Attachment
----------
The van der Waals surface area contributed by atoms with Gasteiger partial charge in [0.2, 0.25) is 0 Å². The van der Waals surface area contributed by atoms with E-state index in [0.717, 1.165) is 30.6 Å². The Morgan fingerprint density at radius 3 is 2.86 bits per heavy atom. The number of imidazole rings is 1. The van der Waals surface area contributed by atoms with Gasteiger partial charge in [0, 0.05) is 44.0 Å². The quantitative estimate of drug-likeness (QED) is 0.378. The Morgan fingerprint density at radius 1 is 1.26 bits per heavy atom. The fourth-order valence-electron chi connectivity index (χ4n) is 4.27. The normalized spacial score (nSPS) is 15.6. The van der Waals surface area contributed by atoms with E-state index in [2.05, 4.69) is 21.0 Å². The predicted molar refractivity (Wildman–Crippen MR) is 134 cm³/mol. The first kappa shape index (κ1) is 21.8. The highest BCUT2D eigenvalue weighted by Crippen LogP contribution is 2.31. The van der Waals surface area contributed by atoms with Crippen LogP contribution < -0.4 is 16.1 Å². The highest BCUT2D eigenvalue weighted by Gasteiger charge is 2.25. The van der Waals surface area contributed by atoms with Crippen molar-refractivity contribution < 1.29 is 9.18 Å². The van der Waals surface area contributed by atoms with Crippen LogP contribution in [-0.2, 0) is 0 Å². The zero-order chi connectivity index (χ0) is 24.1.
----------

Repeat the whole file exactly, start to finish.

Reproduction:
The van der Waals surface area contributed by atoms with Gasteiger partial charge in [0.2, 0.25) is 0 Å². The van der Waals surface area contributed by atoms with E-state index in [0.717, 1.165) is 30.6 Å². The Morgan fingerprint density at radius 3 is 2.86 bits per heavy atom. The number of imidazole rings is 1. The van der Waals surface area contributed by atoms with Gasteiger partial charge in [0, 0.05) is 44.0 Å². The quantitative estimate of drug-likeness (QED) is 0.378. The Morgan fingerprint density at radius 1 is 1.26 bits per heavy atom. The fourth-order valence-electron chi connectivity index (χ4n) is 4.27. The normalized spacial score (nSPS) is 15.6. The van der Waals surface area contributed by atoms with E-state index in [2.05, 4.69) is 21.0 Å². The predicted molar refractivity (Wildman–Crippen MR) is 134 cm³/mol. The first kappa shape index (κ1) is 21.8. The highest BCUT2D eigenvalue weighted by Crippen LogP contribution is 2.31. The van der Waals surface area contributed by atoms with Crippen LogP contribution < -0.4 is 16.1 Å². The highest BCUT2D eigenvalue weighted by Gasteiger charge is 2.25. The van der Waals surface area contributed by atoms with Crippen molar-refractivity contribution < 1.29 is 9.18 Å². The van der Waals surface area contributed by atoms with Crippen LogP contribution in [-0.2, 0) is 0 Å². The zero-order chi connectivity index (χ0) is 24.1.